The Muller-Neel dispute and the fate of cancer risk assessment

Ed Calabrese, emeritus in environmental health sciences at University of Massachusetts Amherst, has continued to question the legitimacy of the Linear No-Threshold (LNT) model for risk assessment for ionizing radiation exposure — as adopted by the U.S. Environmental Protection Agency (EPA) and many other agencies. In his latest revelation [see attached article] he offers evidence that shows that National Academy of Science (NAS) panel members ignored human data that challenged their already-set conclusions.

Ed asserts that the science used — to support the LNT model adopted by the NAS’s 1956 Biological Effects of Atomic Radiation (BEAR) I Genetics Panel — is tainted by its leaders, who he says deliberately refused to include evidence from NAS’s own Atomic Bomb Casualty Commission (ABCC) human genetic study, also known as the Neel and Schull 1956a report.

Calabrese says Neel and Schull showed “an absence of genetic damage in offspring of atomic bomb survivors, which supports of a threshold model (i.e. not the LNT model),” but this was not considered for evaluation by the genetics panel, “therefore, those data could not figure into its decision to recommend the erroneous LNT dose-response model for risk assessment.”

The author [see attached article] explores correspondence among and between BEAR panel members, including Jim Neel and other contemporaries, to assess why the panel failed to use his data — and how the decision to recommend the LNT model has affected future cancer risk assessment policies and practices for decades.

Calabrese suggests that the panel’s work was undermined by Hermann J. Muller and BEAR I chairman Warren Weaver, who “feared that human genetic studies would expose the limitations of extrapolating from animal, especially the fly, Drosophila, to human responses, and admitting this would strongly shift research investments/academic grants from animal to human studies.”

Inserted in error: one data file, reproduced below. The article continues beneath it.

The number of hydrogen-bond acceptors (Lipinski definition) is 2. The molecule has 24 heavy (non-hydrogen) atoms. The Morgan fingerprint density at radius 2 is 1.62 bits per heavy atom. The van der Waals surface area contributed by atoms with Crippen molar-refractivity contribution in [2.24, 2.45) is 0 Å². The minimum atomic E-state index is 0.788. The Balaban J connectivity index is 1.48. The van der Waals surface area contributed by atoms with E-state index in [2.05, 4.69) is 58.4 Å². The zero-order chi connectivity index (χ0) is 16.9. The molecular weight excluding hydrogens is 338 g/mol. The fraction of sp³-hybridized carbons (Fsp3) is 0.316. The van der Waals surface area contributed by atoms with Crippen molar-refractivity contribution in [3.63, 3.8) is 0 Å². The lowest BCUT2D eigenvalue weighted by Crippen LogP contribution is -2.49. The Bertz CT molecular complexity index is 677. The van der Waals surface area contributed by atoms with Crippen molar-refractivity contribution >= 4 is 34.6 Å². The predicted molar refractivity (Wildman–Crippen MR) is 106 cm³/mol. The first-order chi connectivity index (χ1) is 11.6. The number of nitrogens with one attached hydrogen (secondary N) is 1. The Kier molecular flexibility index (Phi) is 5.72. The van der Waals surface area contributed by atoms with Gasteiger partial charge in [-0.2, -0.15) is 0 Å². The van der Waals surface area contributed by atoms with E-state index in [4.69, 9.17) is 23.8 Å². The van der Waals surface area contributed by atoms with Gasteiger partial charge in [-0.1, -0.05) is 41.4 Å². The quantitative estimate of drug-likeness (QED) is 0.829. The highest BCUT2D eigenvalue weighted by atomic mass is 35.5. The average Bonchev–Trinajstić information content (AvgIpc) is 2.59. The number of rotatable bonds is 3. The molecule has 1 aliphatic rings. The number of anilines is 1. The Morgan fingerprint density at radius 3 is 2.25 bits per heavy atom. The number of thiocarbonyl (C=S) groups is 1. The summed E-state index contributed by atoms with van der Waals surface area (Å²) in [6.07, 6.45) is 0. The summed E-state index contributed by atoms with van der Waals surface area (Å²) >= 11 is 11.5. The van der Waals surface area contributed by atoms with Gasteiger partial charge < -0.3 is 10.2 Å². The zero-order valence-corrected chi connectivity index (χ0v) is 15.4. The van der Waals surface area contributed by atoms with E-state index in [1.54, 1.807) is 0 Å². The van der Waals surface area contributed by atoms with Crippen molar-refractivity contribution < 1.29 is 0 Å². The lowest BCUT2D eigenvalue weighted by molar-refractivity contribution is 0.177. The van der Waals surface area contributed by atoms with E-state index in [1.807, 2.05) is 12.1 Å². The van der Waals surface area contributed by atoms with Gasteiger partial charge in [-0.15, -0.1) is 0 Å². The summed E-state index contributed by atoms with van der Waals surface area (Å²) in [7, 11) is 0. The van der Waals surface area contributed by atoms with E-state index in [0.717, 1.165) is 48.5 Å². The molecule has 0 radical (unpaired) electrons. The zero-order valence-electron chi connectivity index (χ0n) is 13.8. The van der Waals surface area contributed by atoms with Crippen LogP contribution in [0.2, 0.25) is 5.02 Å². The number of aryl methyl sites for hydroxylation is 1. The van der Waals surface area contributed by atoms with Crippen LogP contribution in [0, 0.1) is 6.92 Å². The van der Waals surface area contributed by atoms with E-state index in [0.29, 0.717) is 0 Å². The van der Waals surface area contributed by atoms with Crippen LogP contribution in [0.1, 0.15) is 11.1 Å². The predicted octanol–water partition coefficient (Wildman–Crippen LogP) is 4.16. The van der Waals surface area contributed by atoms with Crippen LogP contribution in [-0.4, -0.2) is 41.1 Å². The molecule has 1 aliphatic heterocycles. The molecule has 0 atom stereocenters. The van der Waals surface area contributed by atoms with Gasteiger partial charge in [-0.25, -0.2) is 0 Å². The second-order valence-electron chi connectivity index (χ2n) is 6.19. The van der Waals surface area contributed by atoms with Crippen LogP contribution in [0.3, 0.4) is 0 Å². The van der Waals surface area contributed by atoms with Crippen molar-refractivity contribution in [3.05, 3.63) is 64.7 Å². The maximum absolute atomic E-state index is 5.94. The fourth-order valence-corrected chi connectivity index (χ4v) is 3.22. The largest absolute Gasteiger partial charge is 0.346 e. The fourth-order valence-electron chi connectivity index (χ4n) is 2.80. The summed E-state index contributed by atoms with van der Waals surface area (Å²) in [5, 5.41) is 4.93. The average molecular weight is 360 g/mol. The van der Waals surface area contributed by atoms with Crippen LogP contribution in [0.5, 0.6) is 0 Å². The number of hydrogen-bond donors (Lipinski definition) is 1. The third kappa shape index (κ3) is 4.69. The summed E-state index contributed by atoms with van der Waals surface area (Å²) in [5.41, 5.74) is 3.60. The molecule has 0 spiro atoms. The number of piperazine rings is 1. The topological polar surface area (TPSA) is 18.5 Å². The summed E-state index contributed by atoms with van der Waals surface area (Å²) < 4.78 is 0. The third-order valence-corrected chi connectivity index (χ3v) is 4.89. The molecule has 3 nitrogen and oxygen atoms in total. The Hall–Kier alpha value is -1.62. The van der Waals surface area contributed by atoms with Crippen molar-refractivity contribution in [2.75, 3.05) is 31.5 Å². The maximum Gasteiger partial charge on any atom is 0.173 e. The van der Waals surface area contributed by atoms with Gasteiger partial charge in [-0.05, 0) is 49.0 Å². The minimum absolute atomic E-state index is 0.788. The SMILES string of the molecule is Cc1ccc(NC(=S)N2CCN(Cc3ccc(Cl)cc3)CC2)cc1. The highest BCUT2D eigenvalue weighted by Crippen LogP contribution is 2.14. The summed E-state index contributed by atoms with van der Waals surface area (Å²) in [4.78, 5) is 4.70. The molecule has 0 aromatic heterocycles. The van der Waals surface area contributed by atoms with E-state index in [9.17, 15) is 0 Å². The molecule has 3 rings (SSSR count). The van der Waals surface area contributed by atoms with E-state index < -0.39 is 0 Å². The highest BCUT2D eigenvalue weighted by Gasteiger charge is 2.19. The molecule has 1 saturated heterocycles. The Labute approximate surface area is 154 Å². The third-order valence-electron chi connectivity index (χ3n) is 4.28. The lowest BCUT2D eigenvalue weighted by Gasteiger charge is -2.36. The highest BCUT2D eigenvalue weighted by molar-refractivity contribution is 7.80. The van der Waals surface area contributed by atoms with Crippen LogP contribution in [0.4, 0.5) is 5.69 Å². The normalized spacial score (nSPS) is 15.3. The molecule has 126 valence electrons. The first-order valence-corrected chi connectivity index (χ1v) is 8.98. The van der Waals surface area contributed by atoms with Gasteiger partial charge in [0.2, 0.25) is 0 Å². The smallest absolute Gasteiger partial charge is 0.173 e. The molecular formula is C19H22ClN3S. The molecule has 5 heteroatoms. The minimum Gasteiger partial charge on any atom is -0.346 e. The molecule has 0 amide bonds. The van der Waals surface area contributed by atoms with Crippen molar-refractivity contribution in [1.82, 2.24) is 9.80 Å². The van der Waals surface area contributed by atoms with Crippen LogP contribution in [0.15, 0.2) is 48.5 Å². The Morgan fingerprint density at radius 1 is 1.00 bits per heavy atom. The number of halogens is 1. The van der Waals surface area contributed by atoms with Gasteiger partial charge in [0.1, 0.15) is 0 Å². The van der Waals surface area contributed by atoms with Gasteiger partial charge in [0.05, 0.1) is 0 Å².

Calabrese adds, “The country expects its scientists to be honest and to follow real data. The BEAR 1 Genetics Panel failed on both counts, being loyal only to their ideology, and then hiding it. They were hailed by many media outlets as the Genetics Dream Team — giving them ‘further cover’ so that their deceptions would never be known. They have gotten away with it for 70 years.” How much longer will we believe inaccurate scientific conclusions led to bad government policy — which continues to be practiced, today…??

“This history should represent a profound embarrassment to the U.S. NAS, regulatory agencies worldwide — and especially to the U.S. EPA and the risk-assessment community — whose founding principles were so ideologically determined and accepted with little, if any, critical reflection.”

DwN

Environ Res Aug 2020; 190: 109961

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